The Incarnate God was indeed a godsend for me. At the beginning of Lent I moved to a new place and a new parish and became separated from my spiritual director. As I plunged into the busy time of Lent and the flat-out race that is Holy Week for a priest, Taylor's book was a lifeline, a still point in all that chaos.
It helps that Taylor and I are pretty much singing on the same page when it comes to theology, especially our view of the Incarnation as the heart and center, the key to the whole meaning of human life. I was apprehensive at first, when I read that for most of his career Taylor had worked with the Church Missionary Society in Africa. The Anglican churches missionized by CMS have been the most resistant to the theological "innovations" coming out of North America. At any rate, these sermons and essays, all written between 1974 and 1985 when Taylor was bishop of Winchester in England, or in the years of his retirement (he died in 2001), betray no spirit of intra-church antagonism. They are all focused on the marvel of God's love for humanity and for the world, manifested in Jesus the Christ.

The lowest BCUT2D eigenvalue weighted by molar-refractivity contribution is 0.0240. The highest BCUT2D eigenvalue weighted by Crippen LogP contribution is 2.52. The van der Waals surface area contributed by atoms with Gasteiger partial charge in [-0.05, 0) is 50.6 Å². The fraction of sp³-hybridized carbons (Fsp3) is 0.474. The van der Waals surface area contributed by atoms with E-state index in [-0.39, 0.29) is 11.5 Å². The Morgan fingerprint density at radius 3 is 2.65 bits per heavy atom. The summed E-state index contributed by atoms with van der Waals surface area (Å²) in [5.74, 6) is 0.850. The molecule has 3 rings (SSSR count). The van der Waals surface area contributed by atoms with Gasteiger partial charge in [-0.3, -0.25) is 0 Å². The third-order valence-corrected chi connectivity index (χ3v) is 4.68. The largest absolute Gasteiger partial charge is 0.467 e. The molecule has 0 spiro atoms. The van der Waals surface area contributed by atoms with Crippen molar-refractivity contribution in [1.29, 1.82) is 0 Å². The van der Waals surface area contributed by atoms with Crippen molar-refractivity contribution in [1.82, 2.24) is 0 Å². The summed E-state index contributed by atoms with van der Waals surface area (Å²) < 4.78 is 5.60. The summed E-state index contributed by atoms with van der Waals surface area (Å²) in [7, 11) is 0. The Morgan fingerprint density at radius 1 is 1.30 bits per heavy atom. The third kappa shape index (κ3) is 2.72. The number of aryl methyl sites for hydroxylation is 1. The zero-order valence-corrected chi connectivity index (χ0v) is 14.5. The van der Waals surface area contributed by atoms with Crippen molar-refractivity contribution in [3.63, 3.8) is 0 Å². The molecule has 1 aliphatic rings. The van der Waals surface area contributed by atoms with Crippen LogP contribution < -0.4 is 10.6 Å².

The essays are arranged in such a way that one moves through the Church year from Advent to Advent. I kept wishing I could have heard the sermons preached, as I marked one heart-piercing passage after another. Sometimes I laughed instead of weeping. Often I noted something I want to incorporate in my own prayer and preaching. I marked: "Mystery is not the unexplained but the queston that persists beyond all possible explanation" (p. 4). And "imagining that human sin is the only accident in the story [of creation] is another form of the same arrogance [i.e., of an anthropocentric view of things]" (p. 6). And this, which illustrates Taylor's view of Incarnation in its most basic terms: ". . . the men, women and children who spilled out of all those dark homes, streamed down the alleys and crammed the house where he was talking, till it reeked of their toil and poverty and sickness, these were his people. They pressed upon him because he spoke like one of them, and with him there was no need to explain their desperation or their dreams. So long as they could hear that voice and touch that hand they knew God had not forsaken them. Look into their faces rather than the charmed circle around the crib if you want to understand Christmas" (p. 14).